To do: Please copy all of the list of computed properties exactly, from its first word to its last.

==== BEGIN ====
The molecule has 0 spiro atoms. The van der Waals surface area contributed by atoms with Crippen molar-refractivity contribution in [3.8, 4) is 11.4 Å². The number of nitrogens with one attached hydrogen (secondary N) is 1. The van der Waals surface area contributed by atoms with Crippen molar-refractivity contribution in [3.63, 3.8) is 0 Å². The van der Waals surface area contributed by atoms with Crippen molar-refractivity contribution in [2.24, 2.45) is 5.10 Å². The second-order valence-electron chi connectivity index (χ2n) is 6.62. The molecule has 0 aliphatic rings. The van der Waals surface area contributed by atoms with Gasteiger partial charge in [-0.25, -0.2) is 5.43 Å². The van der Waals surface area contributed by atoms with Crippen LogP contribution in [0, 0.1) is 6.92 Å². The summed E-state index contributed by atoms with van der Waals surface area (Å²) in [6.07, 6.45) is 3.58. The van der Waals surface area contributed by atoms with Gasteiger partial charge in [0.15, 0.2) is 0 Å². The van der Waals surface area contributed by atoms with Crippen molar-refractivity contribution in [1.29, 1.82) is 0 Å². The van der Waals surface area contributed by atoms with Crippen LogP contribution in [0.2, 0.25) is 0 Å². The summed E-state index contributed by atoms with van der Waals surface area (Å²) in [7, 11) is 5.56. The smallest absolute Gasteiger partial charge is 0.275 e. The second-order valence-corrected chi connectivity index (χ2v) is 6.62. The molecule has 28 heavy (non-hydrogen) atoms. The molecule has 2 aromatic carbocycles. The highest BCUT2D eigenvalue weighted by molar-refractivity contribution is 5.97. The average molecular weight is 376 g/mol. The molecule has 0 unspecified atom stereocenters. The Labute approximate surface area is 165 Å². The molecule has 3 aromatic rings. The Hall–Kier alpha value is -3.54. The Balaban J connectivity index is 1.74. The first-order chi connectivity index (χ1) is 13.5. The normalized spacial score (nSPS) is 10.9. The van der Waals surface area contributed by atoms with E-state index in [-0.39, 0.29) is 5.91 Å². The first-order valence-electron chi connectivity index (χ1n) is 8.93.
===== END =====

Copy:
The molecule has 0 spiro atoms. The van der Waals surface area contributed by atoms with Crippen molar-refractivity contribution in [3.8, 4) is 11.4 Å². The number of nitrogens with one attached hydrogen (secondary N) is 1. The van der Waals surface area contributed by atoms with Crippen molar-refractivity contribution in [3.63, 3.8) is 0 Å². The van der Waals surface area contributed by atoms with Crippen molar-refractivity contribution in [2.24, 2.45) is 5.10 Å². The second-order valence-electron chi connectivity index (χ2n) is 6.62. The molecule has 0 aliphatic rings. The van der Waals surface area contributed by atoms with Gasteiger partial charge in [-0.25, -0.2) is 5.43 Å². The van der Waals surface area contributed by atoms with Crippen LogP contribution in [0, 0.1) is 6.92 Å². The summed E-state index contributed by atoms with van der Waals surface area (Å²) in [6.07, 6.45) is 3.58. The van der Waals surface area contributed by atoms with Gasteiger partial charge in [0.15, 0.2) is 0 Å². The van der Waals surface area contributed by atoms with Crippen molar-refractivity contribution in [1.29, 1.82) is 0 Å². The van der Waals surface area contributed by atoms with Crippen LogP contribution in [0.2, 0.25) is 0 Å². The summed E-state index contributed by atoms with van der Waals surface area (Å²) in [7, 11) is 5.56. The smallest absolute Gasteiger partial charge is 0.275 e. The second-order valence-corrected chi connectivity index (χ2v) is 6.62. The molecule has 28 heavy (non-hydrogen) atoms. The molecule has 2 aromatic carbocycles. The highest BCUT2D eigenvalue weighted by molar-refractivity contribution is 5.97. The average molecular weight is 376 g/mol. The molecule has 0 unspecified atom stereocenters. The Labute approximate surface area is 165 Å². The molecule has 3 aromatic rings. The Hall–Kier alpha value is -3.54. The Balaban J connectivity index is 1.74. The first-order chi connectivity index (χ1) is 13.5. The normalized spacial score (nSPS) is 10.9. The van der Waals surface area contributed by atoms with E-state index in [-0.39, 0.29) is 5.91 Å². The first-order valence-electron chi connectivity index (χ1n) is 8.93.